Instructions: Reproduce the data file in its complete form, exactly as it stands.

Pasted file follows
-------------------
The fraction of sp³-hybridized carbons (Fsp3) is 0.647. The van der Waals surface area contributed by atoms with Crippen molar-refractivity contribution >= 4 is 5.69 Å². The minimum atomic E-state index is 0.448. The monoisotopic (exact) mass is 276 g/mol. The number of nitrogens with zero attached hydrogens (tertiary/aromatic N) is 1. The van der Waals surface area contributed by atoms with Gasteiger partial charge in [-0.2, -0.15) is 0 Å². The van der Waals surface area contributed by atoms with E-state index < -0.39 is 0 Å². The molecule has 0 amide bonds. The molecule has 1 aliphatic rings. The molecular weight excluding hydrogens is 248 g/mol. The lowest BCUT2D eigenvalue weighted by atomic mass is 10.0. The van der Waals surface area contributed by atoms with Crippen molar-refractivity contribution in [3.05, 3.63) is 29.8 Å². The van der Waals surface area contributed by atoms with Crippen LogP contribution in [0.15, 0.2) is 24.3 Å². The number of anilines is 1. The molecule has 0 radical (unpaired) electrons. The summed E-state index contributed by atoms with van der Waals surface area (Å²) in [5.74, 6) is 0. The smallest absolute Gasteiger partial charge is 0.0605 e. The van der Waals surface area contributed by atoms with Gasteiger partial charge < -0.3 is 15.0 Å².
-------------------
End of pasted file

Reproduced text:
The fraction of sp³-hybridized carbons (Fsp3) is 0.647. The van der Waals surface area contributed by atoms with Crippen molar-refractivity contribution >= 4 is 5.69 Å². The minimum atomic E-state index is 0.448. The monoisotopic (exact) mass is 276 g/mol. The number of nitrogens with zero attached hydrogens (tertiary/aromatic N) is 1. The van der Waals surface area contributed by atoms with Gasteiger partial charge in [-0.2, -0.15) is 0 Å². The van der Waals surface area contributed by atoms with E-state index < -0.39 is 0 Å². The molecule has 0 amide bonds. The molecule has 1 aliphatic rings. The molecular weight excluding hydrogens is 248 g/mol. The lowest BCUT2D eigenvalue weighted by atomic mass is 10.0. The van der Waals surface area contributed by atoms with Crippen molar-refractivity contribution in [3.05, 3.63) is 29.8 Å². The van der Waals surface area contributed by atoms with Crippen LogP contribution in [0.15, 0.2) is 24.3 Å². The number of anilines is 1. The molecule has 0 radical (unpaired) electrons. The summed E-state index contributed by atoms with van der Waals surface area (Å²) in [5.74, 6) is 0. The smallest absolute Gasteiger partial charge is 0.0605 e. The van der Waals surface area contributed by atoms with Gasteiger partial charge < -0.3 is 15.0 Å².